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By the end of my undergraduate at the University of Utah I will have a year and a half of research and a GPA of about 3.8 overall.

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    Ask Harvard. Realistically, no one has much of a chance. Too many applicants, too few slots. Tremendous competition. It's more that GPA. Set your sights wider to have a better chance to find a slot.
    – Buffy
    Apr 16 '19 at 23:10
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    your GPA is by no means the most qualifying quality, if fact, it doesn't tell Harvard much about you: thousands of people apply to Harvard with an excellent GPA. To differentiate candidates, they'll also look at your work experience (if any), your research experience (if any), your letters of recommendation and letter intent, your extracurricular involvements (were you a part of any relevant clubs ?) Apr 16 '19 at 23:45
  • Like 3.2 or so (seriously, because GPA doesn't matter much).
    – xuq01
    Apr 18 '19 at 18:00
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As summarized in the comments, there is absolutely no way of determining what chance you have at any college. I think it's kind of a subjective decision of the college by taking into account several factors besides your GPA, even the amount of scholarship you need to complete your education.

I'll suggest not to tailor yourself depending on the college. Most people whom I read/watch about on how they got into so and so place, I get a feeling that they kind of belong to that place (or more formally what the universities call a good fit). It's the set of values they intrinsically have or have developed that align with what the admission officers envisage for the incoming class. The student might be curious about how nature operates and spends most of their time reading Physics, despite being in CS core course. The admission officers see this and they immediately think about the personal aspects of the student in pursuing something they love. And if other objective things fall into place (test scores, interviews, recommendation letters, other such traits etc.), they offer admission.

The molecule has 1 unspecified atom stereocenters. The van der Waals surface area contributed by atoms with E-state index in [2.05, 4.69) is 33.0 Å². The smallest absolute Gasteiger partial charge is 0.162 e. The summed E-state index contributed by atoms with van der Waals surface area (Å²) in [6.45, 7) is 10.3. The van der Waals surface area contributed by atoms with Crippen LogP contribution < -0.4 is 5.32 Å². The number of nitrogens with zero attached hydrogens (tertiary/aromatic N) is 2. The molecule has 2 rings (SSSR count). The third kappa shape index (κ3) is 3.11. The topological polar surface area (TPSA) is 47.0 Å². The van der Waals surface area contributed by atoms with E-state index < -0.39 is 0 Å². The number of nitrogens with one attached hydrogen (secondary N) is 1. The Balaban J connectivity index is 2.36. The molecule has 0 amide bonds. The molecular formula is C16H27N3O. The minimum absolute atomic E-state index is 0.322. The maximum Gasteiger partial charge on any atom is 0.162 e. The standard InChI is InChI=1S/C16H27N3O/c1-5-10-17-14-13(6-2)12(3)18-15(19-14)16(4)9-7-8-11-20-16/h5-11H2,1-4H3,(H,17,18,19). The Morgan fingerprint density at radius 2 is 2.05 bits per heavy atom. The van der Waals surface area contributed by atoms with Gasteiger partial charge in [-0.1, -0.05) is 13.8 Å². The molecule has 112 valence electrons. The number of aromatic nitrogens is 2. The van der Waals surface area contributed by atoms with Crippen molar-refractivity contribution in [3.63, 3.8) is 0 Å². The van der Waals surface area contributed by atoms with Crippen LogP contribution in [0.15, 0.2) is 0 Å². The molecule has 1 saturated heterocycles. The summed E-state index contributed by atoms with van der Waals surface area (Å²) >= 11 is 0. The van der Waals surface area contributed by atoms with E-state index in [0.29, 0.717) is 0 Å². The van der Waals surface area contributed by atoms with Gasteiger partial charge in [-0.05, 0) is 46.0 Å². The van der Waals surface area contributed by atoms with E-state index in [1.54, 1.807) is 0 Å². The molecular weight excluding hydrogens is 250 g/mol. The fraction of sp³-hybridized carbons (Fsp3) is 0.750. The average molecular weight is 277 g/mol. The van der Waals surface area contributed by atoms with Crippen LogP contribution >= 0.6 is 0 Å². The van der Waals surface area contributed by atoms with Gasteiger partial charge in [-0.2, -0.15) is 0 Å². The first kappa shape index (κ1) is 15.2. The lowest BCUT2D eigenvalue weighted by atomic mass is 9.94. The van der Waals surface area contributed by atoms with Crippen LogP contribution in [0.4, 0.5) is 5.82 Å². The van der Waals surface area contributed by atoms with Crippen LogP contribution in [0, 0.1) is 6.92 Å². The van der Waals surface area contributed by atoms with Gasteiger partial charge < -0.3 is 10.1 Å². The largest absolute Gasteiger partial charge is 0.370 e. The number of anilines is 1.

Universities always wish for people who can be successful in life. And that cannot be predicted by things like test scores or GPA (although they are important factors in determining the intelligence level or more simply if one can survive the course load at the university). What is better for the university is to observe the response of the student to their environment, the challenges they face, how far do they go pursuing their interests, their creativity, their work ethics, their respect for original work, and in general their interaction with the world outside. Then the university simply considers whether a combination of such a character and their resources would be impactful on the world at large. If they get such a feeling, they simply go after it.

Of course I do not consider other factors here, like if the university has to create its handball team and prefers a handball amateur over you, or if the university has enough funds to finance your education if you can't (don't really know what PhD financing though).

All in all, the point I wish to put across is you can't control such factors, but you can develop a set of values that make you a good fit. The best thing, however, is to try and be the best version of yourself without any end goal of being a good fit for some university, making the best of the opportunities you have and trying to give back to humanity at large. You'll develop values that will help you succeed in any setup and be a better person. And Harvard, though one of the best, is not the end of the world. There would be other colleges where your values fall in line with their vision, and other factors being fine, you would definitely get your chance.

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